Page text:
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Why Composer.json Is Modified After "composer Install" Command?

- 1 answer

I am currently working on a Laravel 5.8 project that I have just cloned from our company's Gitlab. I ran composer install and after that when I run git status it lists composer.json as a modified file.

I thought that composer install does not modify composer.json file.

I think that if I commit this file, then the remote server can not merge the new composer file with the old one.

What should I do?

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Answer

Generally, Composer install will not modify composer.json. But there are some circumstances where it can be changed, although I don't know about any that would happen without user input.

The one I can think of as of now, is the setting config.allow-plugins.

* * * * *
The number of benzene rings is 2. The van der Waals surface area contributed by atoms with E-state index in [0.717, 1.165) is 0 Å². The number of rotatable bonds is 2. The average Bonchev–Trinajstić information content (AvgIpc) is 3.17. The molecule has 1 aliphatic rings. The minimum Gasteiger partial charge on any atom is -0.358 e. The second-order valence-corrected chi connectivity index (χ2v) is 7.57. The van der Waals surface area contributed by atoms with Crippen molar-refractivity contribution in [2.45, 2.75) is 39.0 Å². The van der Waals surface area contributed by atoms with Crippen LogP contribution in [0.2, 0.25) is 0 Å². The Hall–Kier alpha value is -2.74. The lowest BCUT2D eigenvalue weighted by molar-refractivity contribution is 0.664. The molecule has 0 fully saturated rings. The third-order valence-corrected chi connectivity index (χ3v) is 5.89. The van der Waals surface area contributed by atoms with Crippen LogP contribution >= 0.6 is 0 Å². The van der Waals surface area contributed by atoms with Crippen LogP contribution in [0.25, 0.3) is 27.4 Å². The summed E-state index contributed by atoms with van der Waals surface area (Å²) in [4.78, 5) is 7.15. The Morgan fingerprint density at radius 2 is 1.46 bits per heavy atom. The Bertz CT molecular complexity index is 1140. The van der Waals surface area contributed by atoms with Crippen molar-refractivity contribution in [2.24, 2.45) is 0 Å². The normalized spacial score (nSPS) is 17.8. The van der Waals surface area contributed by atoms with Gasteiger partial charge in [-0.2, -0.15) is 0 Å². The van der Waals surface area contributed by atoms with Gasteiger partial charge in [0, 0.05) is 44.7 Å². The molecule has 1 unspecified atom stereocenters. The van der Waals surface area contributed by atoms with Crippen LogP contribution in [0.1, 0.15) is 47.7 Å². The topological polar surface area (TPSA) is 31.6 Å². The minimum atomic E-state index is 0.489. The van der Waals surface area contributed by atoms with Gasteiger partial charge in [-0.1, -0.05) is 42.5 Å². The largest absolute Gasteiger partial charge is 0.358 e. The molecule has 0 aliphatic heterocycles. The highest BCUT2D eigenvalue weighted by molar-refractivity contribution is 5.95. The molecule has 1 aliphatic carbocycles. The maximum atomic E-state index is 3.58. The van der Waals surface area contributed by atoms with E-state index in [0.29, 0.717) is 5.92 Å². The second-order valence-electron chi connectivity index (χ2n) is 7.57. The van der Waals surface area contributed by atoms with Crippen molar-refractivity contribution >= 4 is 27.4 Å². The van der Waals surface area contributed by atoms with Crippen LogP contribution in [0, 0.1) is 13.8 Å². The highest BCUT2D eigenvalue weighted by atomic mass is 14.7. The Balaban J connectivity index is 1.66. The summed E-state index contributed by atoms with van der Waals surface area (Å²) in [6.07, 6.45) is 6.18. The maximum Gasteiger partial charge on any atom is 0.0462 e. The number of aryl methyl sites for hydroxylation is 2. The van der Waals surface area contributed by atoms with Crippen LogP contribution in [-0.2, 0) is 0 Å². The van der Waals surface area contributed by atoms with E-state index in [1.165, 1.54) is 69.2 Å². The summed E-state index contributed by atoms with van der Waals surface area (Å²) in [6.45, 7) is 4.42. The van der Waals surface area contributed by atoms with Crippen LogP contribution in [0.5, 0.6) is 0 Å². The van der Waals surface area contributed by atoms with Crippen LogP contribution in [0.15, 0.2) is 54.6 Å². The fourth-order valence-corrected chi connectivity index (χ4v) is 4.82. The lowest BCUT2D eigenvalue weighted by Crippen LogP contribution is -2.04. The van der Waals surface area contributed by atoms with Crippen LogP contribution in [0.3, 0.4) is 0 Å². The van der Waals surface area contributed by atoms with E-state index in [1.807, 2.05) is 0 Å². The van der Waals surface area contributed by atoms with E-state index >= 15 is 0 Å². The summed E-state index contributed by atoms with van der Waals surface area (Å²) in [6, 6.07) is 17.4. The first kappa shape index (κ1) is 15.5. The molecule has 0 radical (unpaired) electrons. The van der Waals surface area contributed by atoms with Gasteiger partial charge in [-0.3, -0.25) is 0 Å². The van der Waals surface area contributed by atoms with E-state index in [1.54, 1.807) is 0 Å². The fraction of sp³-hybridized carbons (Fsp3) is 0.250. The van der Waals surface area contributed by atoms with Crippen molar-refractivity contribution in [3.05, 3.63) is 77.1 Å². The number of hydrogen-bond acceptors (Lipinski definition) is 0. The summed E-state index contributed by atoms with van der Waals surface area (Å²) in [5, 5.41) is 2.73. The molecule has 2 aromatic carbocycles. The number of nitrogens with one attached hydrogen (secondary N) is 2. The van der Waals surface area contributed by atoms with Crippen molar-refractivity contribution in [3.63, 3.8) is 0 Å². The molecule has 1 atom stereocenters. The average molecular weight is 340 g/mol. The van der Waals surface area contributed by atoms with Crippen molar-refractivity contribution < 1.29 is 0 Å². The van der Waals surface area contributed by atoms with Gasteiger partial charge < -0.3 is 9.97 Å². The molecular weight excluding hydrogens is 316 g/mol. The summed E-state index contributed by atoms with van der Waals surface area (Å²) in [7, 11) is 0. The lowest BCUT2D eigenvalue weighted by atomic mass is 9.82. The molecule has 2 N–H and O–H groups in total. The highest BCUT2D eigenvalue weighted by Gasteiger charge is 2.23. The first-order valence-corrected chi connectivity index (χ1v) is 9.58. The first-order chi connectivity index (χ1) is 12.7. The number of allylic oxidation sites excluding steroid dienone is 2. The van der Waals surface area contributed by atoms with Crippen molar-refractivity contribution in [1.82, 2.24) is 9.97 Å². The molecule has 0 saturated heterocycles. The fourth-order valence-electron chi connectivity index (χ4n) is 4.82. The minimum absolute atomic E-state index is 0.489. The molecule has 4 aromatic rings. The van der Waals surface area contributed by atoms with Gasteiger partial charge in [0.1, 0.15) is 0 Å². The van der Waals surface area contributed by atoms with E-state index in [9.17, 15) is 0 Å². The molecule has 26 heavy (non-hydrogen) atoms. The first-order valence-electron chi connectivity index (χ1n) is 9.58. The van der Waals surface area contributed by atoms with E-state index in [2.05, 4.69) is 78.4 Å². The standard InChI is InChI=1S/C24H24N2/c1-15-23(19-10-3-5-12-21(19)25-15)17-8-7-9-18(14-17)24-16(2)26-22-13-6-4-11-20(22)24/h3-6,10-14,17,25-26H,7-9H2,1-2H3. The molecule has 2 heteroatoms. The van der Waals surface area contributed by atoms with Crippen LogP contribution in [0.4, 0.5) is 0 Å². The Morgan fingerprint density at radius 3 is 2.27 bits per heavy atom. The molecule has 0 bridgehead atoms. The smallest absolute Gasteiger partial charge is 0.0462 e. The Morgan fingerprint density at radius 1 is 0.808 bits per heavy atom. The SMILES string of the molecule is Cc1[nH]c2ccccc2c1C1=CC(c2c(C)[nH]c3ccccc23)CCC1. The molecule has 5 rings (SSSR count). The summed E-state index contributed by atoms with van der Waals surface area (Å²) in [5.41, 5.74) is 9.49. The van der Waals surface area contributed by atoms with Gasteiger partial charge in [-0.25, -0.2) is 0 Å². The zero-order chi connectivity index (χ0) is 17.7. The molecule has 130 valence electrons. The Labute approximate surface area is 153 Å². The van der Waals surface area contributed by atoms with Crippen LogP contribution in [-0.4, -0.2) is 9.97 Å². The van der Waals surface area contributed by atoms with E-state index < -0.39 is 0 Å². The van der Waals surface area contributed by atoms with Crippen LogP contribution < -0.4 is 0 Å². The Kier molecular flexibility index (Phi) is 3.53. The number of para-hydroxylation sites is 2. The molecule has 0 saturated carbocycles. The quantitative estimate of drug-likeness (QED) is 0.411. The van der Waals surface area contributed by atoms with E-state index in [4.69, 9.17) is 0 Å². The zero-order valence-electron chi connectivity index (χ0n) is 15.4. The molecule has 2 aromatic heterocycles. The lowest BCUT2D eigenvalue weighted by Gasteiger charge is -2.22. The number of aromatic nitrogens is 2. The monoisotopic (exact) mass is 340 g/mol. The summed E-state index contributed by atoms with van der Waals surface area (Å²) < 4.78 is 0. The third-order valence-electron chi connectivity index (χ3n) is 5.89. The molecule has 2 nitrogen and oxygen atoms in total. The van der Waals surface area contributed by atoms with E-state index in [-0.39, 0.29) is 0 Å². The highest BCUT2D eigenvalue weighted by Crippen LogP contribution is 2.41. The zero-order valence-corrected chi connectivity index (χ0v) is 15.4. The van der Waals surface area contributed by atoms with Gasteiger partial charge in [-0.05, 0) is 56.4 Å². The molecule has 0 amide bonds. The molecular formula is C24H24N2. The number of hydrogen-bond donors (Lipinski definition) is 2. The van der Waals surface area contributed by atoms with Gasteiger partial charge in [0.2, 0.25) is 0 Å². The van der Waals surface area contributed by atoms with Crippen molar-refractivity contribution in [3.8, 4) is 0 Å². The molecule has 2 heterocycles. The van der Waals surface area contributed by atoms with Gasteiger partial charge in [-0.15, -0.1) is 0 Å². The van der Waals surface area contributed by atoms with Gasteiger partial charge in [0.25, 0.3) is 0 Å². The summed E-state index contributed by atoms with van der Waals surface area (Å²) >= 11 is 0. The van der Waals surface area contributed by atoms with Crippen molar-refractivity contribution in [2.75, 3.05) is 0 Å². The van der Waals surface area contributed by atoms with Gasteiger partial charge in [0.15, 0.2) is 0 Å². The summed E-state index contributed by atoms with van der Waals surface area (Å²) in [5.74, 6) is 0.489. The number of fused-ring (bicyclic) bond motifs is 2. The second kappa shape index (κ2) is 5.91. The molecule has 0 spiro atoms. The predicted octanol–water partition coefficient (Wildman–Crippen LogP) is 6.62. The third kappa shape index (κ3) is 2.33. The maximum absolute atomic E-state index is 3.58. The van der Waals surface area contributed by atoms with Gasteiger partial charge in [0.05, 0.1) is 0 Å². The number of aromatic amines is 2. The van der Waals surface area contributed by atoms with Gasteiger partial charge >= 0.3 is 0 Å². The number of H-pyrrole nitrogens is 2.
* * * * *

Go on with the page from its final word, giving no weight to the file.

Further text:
If you clone a project created with Composer < 2.2.0, this option wouldn't exist on the configuration file.

If you now run a version of Composer > 2.2.0, and if this project includes composer plugins (some that come to mind are composer/package-versions-deprecated, symfony/flex, symfony/runtime, and more), you'd get a few prompts asking you to authorize plugins.

Like so:

bamarni/composer-bin-plugin contains a Composer plugin which is currently not in your allow-plugins config. See https://getcomposer.org/allow-plugins Do you trust "bamarni/composer-bin-plugin" to execute code and wish to enable it now? (writes "allow-plugins" to composer.json) [y,n,d,?]

The different options stand for:

Choosing yes or no, would end up modifying your composer.json adding this configuration.

I think that if I commit this file, then the remote server can not merge the new composer file with the old one.

Git has no problems merging this kind of change.

What should I do?

Talk with someone at your company. Run git diff composer.json to check the changes, and verify with someone if you should push those changes upstream or not. If not, simply run git restore composer.json

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source: stackoverflow.com
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